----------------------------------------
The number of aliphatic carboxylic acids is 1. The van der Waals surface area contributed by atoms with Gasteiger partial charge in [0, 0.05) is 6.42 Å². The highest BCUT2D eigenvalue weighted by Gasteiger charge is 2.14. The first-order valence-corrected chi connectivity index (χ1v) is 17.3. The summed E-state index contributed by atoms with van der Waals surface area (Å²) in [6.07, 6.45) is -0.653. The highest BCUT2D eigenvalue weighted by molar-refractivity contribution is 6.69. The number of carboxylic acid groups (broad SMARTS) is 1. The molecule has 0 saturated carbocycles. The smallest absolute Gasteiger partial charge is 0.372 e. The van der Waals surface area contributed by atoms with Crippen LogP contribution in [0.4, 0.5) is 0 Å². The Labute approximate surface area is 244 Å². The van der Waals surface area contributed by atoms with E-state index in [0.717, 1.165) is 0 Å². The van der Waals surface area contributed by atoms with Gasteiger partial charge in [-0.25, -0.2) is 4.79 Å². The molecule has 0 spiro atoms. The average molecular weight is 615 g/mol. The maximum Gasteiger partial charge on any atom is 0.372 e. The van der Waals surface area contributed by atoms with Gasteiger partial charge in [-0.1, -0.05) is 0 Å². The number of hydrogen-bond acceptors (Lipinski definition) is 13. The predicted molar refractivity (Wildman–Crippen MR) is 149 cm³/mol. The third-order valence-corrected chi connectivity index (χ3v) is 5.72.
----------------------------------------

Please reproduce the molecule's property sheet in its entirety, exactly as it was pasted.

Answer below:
The number of aliphatic carboxylic acids is 1. The van der Waals surface area contributed by atoms with Gasteiger partial charge in [0, 0.05) is 6.42 Å². The highest BCUT2D eigenvalue weighted by Gasteiger charge is 2.14. The first-order valence-corrected chi connectivity index (χ1v) is 17.3. The summed E-state index contributed by atoms with van der Waals surface area (Å²) in [6.07, 6.45) is -0.653. The highest BCUT2D eigenvalue weighted by molar-refractivity contribution is 6.69. The number of carboxylic acid groups (broad SMARTS) is 1. The molecule has 0 saturated carbocycles. The smallest absolute Gasteiger partial charge is 0.372 e. The van der Waals surface area contributed by atoms with Crippen LogP contribution in [0.4, 0.5) is 0 Å². The Labute approximate surface area is 244 Å². The van der Waals surface area contributed by atoms with E-state index in [0.717, 1.165) is 0 Å². The van der Waals surface area contributed by atoms with Gasteiger partial charge in [-0.25, -0.2) is 4.79 Å². The molecule has 0 spiro atoms. The average molecular weight is 615 g/mol. The maximum Gasteiger partial charge on any atom is 0.372 e. The van der Waals surface area contributed by atoms with Gasteiger partial charge in [-0.1, -0.05) is 0 Å². The number of hydrogen-bond acceptors (Lipinski definition) is 13. The predicted molar refractivity (Wildman–Crippen MR) is 149 cm³/mol. The third-order valence-corrected chi connectivity index (χ3v) is 5.72.